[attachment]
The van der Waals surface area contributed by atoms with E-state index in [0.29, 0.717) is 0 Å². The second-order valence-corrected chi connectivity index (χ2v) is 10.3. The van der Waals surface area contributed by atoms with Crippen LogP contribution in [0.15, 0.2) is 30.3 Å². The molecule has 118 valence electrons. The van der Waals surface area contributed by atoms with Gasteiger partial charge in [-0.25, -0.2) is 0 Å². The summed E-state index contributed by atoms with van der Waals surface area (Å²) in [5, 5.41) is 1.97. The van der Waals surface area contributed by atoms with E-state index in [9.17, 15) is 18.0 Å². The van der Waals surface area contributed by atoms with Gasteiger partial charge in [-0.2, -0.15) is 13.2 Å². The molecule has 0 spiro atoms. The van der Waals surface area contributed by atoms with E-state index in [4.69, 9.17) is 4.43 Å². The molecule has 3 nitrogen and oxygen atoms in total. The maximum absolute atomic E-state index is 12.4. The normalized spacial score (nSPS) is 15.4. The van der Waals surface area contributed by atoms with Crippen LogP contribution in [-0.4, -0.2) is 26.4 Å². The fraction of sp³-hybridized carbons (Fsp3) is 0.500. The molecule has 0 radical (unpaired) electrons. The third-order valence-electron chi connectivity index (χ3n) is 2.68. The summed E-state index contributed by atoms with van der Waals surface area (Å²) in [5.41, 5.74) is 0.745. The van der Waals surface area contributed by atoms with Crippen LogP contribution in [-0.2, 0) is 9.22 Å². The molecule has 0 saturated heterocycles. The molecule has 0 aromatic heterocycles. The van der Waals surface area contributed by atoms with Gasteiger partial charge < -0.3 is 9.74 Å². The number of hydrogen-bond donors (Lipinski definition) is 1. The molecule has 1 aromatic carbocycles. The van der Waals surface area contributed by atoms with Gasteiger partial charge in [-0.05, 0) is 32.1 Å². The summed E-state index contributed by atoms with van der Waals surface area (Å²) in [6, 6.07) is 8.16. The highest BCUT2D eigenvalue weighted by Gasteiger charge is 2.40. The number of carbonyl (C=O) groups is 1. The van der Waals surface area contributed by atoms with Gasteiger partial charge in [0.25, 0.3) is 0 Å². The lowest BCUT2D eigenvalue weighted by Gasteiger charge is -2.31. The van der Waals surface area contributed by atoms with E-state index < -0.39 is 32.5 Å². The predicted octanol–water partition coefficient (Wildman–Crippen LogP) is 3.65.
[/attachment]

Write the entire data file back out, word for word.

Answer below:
The van der Waals surface area contributed by atoms with E-state index in [0.29, 0.717) is 0 Å². The second-order valence-corrected chi connectivity index (χ2v) is 10.3. The van der Waals surface area contributed by atoms with Crippen LogP contribution in [0.15, 0.2) is 30.3 Å². The molecule has 118 valence electrons. The van der Waals surface area contributed by atoms with Gasteiger partial charge in [-0.25, -0.2) is 0 Å². The summed E-state index contributed by atoms with van der Waals surface area (Å²) in [5, 5.41) is 1.97. The van der Waals surface area contributed by atoms with E-state index in [9.17, 15) is 18.0 Å². The van der Waals surface area contributed by atoms with Gasteiger partial charge in [-0.2, -0.15) is 13.2 Å². The molecule has 0 spiro atoms. The van der Waals surface area contributed by atoms with E-state index in [4.69, 9.17) is 4.43 Å². The molecule has 3 nitrogen and oxygen atoms in total. The maximum absolute atomic E-state index is 12.4. The normalized spacial score (nSPS) is 15.4. The van der Waals surface area contributed by atoms with Crippen LogP contribution in [-0.4, -0.2) is 26.4 Å². The fraction of sp³-hybridized carbons (Fsp3) is 0.500. The molecule has 0 radical (unpaired) electrons. The third-order valence-electron chi connectivity index (χ3n) is 2.68. The summed E-state index contributed by atoms with van der Waals surface area (Å²) in [5.41, 5.74) is 0.745. The van der Waals surface area contributed by atoms with Crippen LogP contribution in [-0.2, 0) is 9.22 Å². The molecule has 0 saturated heterocycles. The molecule has 0 aromatic heterocycles. The van der Waals surface area contributed by atoms with Gasteiger partial charge < -0.3 is 9.74 Å². The number of hydrogen-bond donors (Lipinski definition) is 1. The molecule has 1 aromatic carbocycles. The van der Waals surface area contributed by atoms with Gasteiger partial charge in [-0.05, 0) is 32.1 Å². The summed E-state index contributed by atoms with van der Waals surface area (Å²) in [6, 6.07) is 8.16. The highest BCUT2D eigenvalue weighted by Gasteiger charge is 2.40. The number of carbonyl (C=O) groups is 1. The van der Waals surface area contributed by atoms with Gasteiger partial charge in [0.25, 0.3) is 0 Å². The lowest BCUT2D eigenvalue weighted by Gasteiger charge is -2.31. The van der Waals surface area contributed by atoms with E-state index < -0.39 is 32.5 Å². The predicted octanol–water partition coefficient (Wildman–Crippen LogP) is 3.65.